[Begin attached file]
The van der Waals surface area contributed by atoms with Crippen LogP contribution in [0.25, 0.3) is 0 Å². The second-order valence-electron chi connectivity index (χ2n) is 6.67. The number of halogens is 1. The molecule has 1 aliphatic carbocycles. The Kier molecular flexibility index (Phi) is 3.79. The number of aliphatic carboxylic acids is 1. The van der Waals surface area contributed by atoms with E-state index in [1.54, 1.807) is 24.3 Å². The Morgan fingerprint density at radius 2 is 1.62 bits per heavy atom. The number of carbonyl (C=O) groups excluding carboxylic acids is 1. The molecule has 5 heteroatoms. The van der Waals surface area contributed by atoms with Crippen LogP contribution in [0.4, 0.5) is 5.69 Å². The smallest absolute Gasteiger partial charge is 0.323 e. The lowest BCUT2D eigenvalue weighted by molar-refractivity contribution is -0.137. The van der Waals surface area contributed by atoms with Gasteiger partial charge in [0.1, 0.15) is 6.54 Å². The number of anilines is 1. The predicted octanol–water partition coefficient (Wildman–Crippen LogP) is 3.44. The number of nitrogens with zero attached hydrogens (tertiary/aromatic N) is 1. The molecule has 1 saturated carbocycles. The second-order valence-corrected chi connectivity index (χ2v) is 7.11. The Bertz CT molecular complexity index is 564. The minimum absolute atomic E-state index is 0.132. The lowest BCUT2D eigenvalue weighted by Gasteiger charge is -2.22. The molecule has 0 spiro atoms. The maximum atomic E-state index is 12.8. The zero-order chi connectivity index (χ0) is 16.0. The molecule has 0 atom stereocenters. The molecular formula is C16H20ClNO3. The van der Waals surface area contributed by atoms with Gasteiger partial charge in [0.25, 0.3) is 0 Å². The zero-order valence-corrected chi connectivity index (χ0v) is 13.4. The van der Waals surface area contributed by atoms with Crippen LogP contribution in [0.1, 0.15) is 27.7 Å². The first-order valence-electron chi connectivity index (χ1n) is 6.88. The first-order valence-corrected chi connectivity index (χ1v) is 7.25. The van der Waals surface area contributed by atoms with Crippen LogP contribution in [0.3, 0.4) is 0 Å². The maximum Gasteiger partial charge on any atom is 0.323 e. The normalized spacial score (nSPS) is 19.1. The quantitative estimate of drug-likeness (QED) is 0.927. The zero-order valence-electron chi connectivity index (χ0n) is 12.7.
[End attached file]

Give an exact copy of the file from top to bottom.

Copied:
The van der Waals surface area contributed by atoms with Crippen LogP contribution in [0.25, 0.3) is 0 Å². The second-order valence-electron chi connectivity index (χ2n) is 6.67. The number of halogens is 1. The molecule has 1 aliphatic carbocycles. The Kier molecular flexibility index (Phi) is 3.79. The number of aliphatic carboxylic acids is 1. The van der Waals surface area contributed by atoms with E-state index in [1.54, 1.807) is 24.3 Å². The Morgan fingerprint density at radius 2 is 1.62 bits per heavy atom. The number of carbonyl (C=O) groups excluding carboxylic acids is 1. The molecule has 5 heteroatoms. The van der Waals surface area contributed by atoms with Crippen LogP contribution in [0.4, 0.5) is 5.69 Å². The smallest absolute Gasteiger partial charge is 0.323 e. The lowest BCUT2D eigenvalue weighted by molar-refractivity contribution is -0.137. The van der Waals surface area contributed by atoms with Gasteiger partial charge in [0.1, 0.15) is 6.54 Å². The number of anilines is 1. The predicted octanol–water partition coefficient (Wildman–Crippen LogP) is 3.44. The number of nitrogens with zero attached hydrogens (tertiary/aromatic N) is 1. The molecule has 1 saturated carbocycles. The second-order valence-corrected chi connectivity index (χ2v) is 7.11. The Bertz CT molecular complexity index is 564. The minimum absolute atomic E-state index is 0.132. The lowest BCUT2D eigenvalue weighted by Gasteiger charge is -2.22. The molecule has 0 spiro atoms. The maximum atomic E-state index is 12.8. The zero-order chi connectivity index (χ0) is 16.0. The molecule has 0 atom stereocenters. The molecular formula is C16H20ClNO3. The van der Waals surface area contributed by atoms with Gasteiger partial charge in [0.25, 0.3) is 0 Å². The zero-order valence-corrected chi connectivity index (χ0v) is 13.4. The van der Waals surface area contributed by atoms with Crippen LogP contribution in [0.1, 0.15) is 27.7 Å². The first-order valence-electron chi connectivity index (χ1n) is 6.88. The first-order valence-corrected chi connectivity index (χ1v) is 7.25. The van der Waals surface area contributed by atoms with Crippen LogP contribution in [0.3, 0.4) is 0 Å². The maximum Gasteiger partial charge on any atom is 0.323 e. The normalized spacial score (nSPS) is 19.1. The quantitative estimate of drug-likeness (QED) is 0.927. The zero-order valence-electron chi connectivity index (χ0n) is 12.7.